Malawi urged to arrest al-Bashir at trade summit
Malawi should arrest Sudan’s President Omar al-Bashir on an international war crimes warrant if he visits the country for a trade summit this week, Human Rights Watch said on Thursday.
“Al-Bashir is an international fugitive wanted on charges of heinous crimes—including genocide—committed in Darfur,” said the New York-based group’s senior counsel on international justice, Elise Keppler.
“Malawi should arrest him, not host him,” he added.
Malawi trade minister John Bande said al-Bashir was among six heads of state expected at the meeting of the 19-member Common Market for Eastern and Southern Africa (Comesa). It opens its annual summit on Friday.
Al-Bashir is the first sitting president indicted by the International Criminal Court, which issued a warrant for his arrest on charges of genocide, crimes against humanity and war crimes in Sudan’s troubled Darfur region.
Malawi has ratified the Rome Statute, the ICC’s founding document, which obliges the country to arrest him if al-Bashir enters the country.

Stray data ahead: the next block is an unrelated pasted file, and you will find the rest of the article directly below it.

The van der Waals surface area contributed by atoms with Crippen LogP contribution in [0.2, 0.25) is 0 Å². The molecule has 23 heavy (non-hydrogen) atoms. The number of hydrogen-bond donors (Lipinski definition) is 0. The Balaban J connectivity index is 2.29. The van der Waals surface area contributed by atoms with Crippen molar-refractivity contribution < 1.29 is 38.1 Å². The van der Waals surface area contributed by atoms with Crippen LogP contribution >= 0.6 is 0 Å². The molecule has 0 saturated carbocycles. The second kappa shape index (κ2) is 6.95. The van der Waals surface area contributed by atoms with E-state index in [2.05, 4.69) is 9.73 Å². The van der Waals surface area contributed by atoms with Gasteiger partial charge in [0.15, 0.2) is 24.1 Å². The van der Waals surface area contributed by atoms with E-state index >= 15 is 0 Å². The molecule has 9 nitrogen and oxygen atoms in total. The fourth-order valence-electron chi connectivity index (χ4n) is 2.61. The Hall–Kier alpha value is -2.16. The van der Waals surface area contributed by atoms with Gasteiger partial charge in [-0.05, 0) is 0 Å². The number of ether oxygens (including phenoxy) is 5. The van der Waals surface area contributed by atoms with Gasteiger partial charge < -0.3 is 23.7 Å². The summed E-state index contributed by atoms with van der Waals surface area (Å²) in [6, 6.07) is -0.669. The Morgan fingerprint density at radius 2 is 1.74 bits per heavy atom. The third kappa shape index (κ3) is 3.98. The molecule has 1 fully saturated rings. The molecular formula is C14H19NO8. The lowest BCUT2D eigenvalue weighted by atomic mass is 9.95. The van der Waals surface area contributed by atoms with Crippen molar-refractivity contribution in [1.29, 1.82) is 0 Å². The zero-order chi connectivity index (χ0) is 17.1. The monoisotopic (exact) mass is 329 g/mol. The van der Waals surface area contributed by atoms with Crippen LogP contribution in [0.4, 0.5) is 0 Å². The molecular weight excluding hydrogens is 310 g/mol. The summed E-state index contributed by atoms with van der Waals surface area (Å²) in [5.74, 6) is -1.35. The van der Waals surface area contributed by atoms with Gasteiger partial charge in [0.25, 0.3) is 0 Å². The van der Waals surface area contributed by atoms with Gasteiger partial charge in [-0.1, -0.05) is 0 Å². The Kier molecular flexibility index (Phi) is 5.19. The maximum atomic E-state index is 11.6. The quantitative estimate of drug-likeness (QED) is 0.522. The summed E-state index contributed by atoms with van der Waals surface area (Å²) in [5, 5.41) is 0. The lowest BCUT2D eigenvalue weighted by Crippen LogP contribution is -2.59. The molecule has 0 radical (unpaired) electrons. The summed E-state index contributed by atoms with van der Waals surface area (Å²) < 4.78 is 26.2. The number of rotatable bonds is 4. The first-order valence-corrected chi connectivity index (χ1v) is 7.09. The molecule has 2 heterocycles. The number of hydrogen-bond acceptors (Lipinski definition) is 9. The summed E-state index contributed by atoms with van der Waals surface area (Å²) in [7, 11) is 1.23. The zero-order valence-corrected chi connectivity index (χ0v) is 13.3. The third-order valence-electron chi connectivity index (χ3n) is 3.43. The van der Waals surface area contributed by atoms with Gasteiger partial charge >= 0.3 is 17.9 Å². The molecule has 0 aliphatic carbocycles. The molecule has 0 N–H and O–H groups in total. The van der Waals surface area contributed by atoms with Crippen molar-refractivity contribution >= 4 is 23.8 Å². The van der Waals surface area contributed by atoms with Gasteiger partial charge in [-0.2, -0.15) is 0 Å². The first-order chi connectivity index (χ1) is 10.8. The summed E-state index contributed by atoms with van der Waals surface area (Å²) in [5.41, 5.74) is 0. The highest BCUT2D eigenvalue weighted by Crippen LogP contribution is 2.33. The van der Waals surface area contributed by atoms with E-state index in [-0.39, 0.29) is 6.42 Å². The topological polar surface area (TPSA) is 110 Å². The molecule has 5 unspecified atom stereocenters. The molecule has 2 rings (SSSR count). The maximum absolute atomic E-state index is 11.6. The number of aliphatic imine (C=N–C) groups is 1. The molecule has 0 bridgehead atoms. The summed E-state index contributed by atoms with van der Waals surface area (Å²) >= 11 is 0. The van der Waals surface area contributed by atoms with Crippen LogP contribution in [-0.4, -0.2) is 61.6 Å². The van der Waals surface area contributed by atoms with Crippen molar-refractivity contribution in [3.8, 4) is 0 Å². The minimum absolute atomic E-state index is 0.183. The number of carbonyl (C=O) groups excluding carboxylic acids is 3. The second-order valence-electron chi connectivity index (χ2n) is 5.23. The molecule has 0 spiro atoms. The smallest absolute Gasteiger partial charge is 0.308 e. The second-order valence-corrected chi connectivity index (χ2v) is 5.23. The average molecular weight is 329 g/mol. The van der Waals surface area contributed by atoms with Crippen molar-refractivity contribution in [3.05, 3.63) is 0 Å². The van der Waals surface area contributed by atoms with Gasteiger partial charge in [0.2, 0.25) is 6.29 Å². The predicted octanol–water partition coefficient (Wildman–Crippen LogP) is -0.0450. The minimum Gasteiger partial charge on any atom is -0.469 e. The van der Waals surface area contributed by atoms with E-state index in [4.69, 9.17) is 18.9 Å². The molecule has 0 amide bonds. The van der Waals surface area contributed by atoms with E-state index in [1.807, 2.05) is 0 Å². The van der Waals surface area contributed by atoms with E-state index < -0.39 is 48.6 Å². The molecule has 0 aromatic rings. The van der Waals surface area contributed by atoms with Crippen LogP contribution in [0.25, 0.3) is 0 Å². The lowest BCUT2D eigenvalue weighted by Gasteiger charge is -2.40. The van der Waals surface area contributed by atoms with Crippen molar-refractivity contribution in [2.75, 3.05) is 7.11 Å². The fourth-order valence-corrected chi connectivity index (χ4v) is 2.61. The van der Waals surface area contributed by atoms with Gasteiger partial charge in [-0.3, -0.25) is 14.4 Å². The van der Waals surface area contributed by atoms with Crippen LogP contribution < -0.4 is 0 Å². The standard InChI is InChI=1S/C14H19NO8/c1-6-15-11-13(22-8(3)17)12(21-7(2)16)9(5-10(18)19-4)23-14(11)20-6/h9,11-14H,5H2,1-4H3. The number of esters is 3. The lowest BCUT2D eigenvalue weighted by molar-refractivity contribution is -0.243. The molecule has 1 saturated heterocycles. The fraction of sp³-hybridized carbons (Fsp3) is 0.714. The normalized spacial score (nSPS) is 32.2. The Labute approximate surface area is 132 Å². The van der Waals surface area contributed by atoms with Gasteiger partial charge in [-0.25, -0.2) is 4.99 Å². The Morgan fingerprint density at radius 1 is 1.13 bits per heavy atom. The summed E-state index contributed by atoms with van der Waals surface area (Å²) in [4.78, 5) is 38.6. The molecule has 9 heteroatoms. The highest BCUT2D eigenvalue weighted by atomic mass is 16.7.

The country should not be acting as his host, said Keppler.
“Malawi should instead uphold its commitment to justice for grave crimes by cooperating with the ICC, as civil society across Africa has called on their leaders to do,” Keppler said.
But President Bingu wa Mutharika said in March that African leaders should not be dragged to The Hague for crimes committed in Africa.
And a senior police official said that al-Bashir would not be arrested in the country.
As well as al-Bashir, Zimbabwe’s President Robert Mugabe, Eritrea’s President Issaias Afeworki, Burundi’s President Pierre Nkurunziza and Swazi King Mswati III will attend.—AFP.